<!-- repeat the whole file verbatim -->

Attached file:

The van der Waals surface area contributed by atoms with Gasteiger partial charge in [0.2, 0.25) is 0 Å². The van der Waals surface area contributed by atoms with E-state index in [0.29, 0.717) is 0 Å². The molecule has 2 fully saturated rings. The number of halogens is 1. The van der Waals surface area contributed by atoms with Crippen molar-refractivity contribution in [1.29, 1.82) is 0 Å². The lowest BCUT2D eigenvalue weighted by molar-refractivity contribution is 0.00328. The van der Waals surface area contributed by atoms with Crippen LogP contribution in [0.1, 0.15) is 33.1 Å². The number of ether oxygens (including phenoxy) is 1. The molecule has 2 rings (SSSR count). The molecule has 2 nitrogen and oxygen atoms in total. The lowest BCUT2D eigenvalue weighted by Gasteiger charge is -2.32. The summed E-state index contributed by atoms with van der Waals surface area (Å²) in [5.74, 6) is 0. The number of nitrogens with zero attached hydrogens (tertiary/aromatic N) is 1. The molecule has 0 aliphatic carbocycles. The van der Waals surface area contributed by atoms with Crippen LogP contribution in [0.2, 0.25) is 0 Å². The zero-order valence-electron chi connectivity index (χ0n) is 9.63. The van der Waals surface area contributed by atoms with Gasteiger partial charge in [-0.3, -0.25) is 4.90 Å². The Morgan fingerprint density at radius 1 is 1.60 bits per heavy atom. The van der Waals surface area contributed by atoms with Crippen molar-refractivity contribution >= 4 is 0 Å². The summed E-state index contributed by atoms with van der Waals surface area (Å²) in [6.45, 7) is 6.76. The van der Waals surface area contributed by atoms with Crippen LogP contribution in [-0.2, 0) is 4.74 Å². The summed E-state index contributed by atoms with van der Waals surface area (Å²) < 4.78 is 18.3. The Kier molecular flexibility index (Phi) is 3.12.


The van der Waals surface area contributed by atoms with Gasteiger partial charge in [0.2, 0.25) is 0 Å². The van der Waals surface area contributed by atoms with E-state index in [0.29, 0.717) is 0 Å². The molecule has 2 fully saturated rings. The number of halogens is 1. The van der Waals surface area contributed by atoms with Crippen molar-refractivity contribution in [1.29, 1.82) is 0 Å². The lowest BCUT2D eigenvalue weighted by molar-refractivity contribution is 0.00328. The van der Waals surface area contributed by atoms with Crippen LogP contribution in [0.1, 0.15) is 33.1 Å². The number of ether oxygens (including phenoxy) is 1. The molecule has 2 rings (SSSR count). The molecule has 2 nitrogen and oxygen atoms in total. The lowest BCUT2D eigenvalue weighted by Gasteiger charge is -2.32. The summed E-state index contributed by atoms with van der Waals surface area (Å²) in [5.74, 6) is 0. The number of nitrogens with zero attached hydrogens (tertiary/aromatic N) is 1. The molecule has 0 aliphatic carbocycles. The van der Waals surface area contributed by atoms with Crippen LogP contribution in [0.2, 0.25) is 0 Å². The zero-order valence-electron chi connectivity index (χ0n) is 9.63. The van der Waals surface area contributed by atoms with Gasteiger partial charge in [-0.3, -0.25) is 4.90 Å². The Morgan fingerprint density at radius 1 is 1.60 bits per heavy atom. The van der Waals surface area contributed by atoms with Crippen molar-refractivity contribution >= 4 is 0 Å². The summed E-state index contributed by atoms with van der Waals surface area (Å²) in [6.45, 7) is 6.76. The van der Waals surface area contributed by atoms with Crippen LogP contribution in [-0.2, 0) is 4.74 Å². The summed E-state index contributed by atoms with van der Waals surface area (Å²) < 4.78 is 18.3. The Kier molecular flexibility index (Phi) is 3.12.